Friday, July 6, 2012

I'm a General Convention "Newbie"

by Marcia Ledford
Integrity Volunteer at GC12

I’ve heard about General Convention for two decades now and have always wanted to attend one. So, here I am. Admittedly, I’m a political animal where issues of racism, sexism and of LGBT people are concerned. I’ve worn many hats, including civil rights attorney and documentary photographer for the University of Michigan’s Affirmative Action Cases before the U. S. Supreme Court.

I’m a seminarian now, having finally answered the Holy Spirit’s call to the priesthood that call has been there since I was a teenager. But as a lesbian, there was no room for me at the Baptist Inn. My partner and I chose The Episcopal Church (TEC) in 1988. We celebrated our 10th anniversary with a 1992 Life Covenant ceremony in the Diocese of Michigan. We could not have a blessing in the Name of the Trinity, so we wrote our ceremony following the marriage rite in the Book of Common Prayer without that blessing. Guess what--we were blessed by the Holy Spirit anyway. That was a time of great turmoil. We had protesters yelling the “God made Adam and Eve not Adam and Steve” mantra.  Our priest received death threats if he carried out the ceremony. We had bodyguards. The Associated Press ran stories.

Marcia Ledford and Bishop Robinson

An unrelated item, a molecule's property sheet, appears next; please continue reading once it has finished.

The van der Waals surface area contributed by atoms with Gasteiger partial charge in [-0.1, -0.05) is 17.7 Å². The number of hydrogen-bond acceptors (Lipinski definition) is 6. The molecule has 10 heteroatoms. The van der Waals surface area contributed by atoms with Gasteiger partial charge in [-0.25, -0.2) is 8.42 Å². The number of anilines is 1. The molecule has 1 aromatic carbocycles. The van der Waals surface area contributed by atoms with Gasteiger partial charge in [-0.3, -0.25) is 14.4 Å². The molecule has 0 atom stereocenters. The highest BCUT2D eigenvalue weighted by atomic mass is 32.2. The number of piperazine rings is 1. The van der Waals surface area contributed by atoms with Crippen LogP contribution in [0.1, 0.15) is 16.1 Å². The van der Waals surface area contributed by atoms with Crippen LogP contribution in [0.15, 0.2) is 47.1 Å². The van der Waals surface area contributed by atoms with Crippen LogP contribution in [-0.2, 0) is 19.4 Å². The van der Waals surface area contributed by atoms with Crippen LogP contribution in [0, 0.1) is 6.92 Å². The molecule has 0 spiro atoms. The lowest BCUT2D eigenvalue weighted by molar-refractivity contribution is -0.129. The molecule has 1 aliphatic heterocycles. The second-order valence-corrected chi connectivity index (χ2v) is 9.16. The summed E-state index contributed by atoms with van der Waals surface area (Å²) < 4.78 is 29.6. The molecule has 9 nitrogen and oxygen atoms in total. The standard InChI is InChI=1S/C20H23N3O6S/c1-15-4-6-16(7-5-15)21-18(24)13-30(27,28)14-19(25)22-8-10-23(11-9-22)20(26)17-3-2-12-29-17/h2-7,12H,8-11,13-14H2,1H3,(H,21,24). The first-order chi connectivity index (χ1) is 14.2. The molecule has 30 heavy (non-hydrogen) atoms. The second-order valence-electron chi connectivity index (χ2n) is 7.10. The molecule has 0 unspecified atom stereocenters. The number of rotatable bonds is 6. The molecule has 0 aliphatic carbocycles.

Ours and ceremonies like ours have sprung up all over the country and have led to this historic moment. TEC hopefully will formally authorize liturgical rites for same-sex couples to make vows to God and each other before a loving company of witnesses. I love the Episcopal Church’s theology, liturgy, music, and ancient roots, but mostly its courage to behave like “all means all.” It talks the talk, but more importantly is walking the walk with integrity. Views have softened. Good people have stayed in the church and experienced a change of heart. It takes time for this kind of systemic change.

As a matter of fact, LGBT veterans of previous GC’s tell me that this one is different. The emotional pulse is steady. The ethos of past conventions has been described as a white-knuckle roller coaster ride over sexuality-related issues. Many think the reason is that the most ardent critics of LGBT inclusion and women’s ordination left the church. We must focus on those who have persevered and the wonderful people who are coming to the church because of its unique and bold steps toward an inclusive Body of Christ.

If you do the math, Linda and I celebrate 30 years this year.

We must live and love free or die, regardless of our sexuality and gender identity. Living in the closet suffocates. I know. I tried it, but not for long. Like Lazarus, I had to be unbound, set free, from the tomb that enveloped me. This is a basic human need: freedom. Our Creator did not intend for us to be boxed up —- just take a look at creation for confirmation! Best part of the day? I got to hug Bishop Gene Robinson, thank him, and get my picture taken with him. Wow!

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